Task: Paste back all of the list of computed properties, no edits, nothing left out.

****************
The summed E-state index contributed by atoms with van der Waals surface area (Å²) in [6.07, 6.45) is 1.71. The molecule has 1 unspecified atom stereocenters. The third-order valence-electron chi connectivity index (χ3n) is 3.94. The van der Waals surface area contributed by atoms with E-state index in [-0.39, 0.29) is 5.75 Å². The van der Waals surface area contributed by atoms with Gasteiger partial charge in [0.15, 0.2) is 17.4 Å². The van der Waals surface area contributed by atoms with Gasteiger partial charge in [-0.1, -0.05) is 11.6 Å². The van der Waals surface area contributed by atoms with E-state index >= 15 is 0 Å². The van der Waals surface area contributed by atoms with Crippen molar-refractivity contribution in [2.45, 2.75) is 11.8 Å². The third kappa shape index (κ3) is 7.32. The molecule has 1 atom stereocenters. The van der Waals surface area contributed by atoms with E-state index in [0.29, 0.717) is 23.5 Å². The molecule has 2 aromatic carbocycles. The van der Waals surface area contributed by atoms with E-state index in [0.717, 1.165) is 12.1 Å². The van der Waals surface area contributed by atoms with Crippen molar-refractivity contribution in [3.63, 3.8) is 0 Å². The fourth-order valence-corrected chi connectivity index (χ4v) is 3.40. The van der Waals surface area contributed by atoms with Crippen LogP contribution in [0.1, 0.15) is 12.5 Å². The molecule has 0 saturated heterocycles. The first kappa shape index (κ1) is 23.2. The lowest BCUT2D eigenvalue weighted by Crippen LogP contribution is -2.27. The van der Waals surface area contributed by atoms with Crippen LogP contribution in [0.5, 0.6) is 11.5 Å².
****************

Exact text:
The summed E-state index contributed by atoms with van der Waals surface area (Å²) in [6.07, 6.45) is 1.71. The molecule has 1 unspecified atom stereocenters. The third-order valence-electron chi connectivity index (χ3n) is 3.94. The van der Waals surface area contributed by atoms with E-state index in [-0.39, 0.29) is 5.75 Å². The van der Waals surface area contributed by atoms with Gasteiger partial charge in [0.15, 0.2) is 17.4 Å². The van der Waals surface area contributed by atoms with Gasteiger partial charge in [-0.1, -0.05) is 11.6 Å². The van der Waals surface area contributed by atoms with E-state index >= 15 is 0 Å². The van der Waals surface area contributed by atoms with Crippen molar-refractivity contribution in [2.45, 2.75) is 11.8 Å². The third kappa shape index (κ3) is 7.32. The molecule has 1 atom stereocenters. The van der Waals surface area contributed by atoms with E-state index in [0.29, 0.717) is 23.5 Å². The molecule has 2 aromatic carbocycles. The van der Waals surface area contributed by atoms with E-state index in [0.717, 1.165) is 12.1 Å². The van der Waals surface area contributed by atoms with Crippen molar-refractivity contribution in [3.63, 3.8) is 0 Å². The fourth-order valence-corrected chi connectivity index (χ4v) is 3.40. The van der Waals surface area contributed by atoms with Crippen LogP contribution in [0.1, 0.15) is 12.5 Å². The molecule has 0 saturated heterocycles. The first kappa shape index (κ1) is 23.2. The lowest BCUT2D eigenvalue weighted by Crippen LogP contribution is -2.27. The van der Waals surface area contributed by atoms with Crippen LogP contribution in [0.5, 0.6) is 11.5 Å².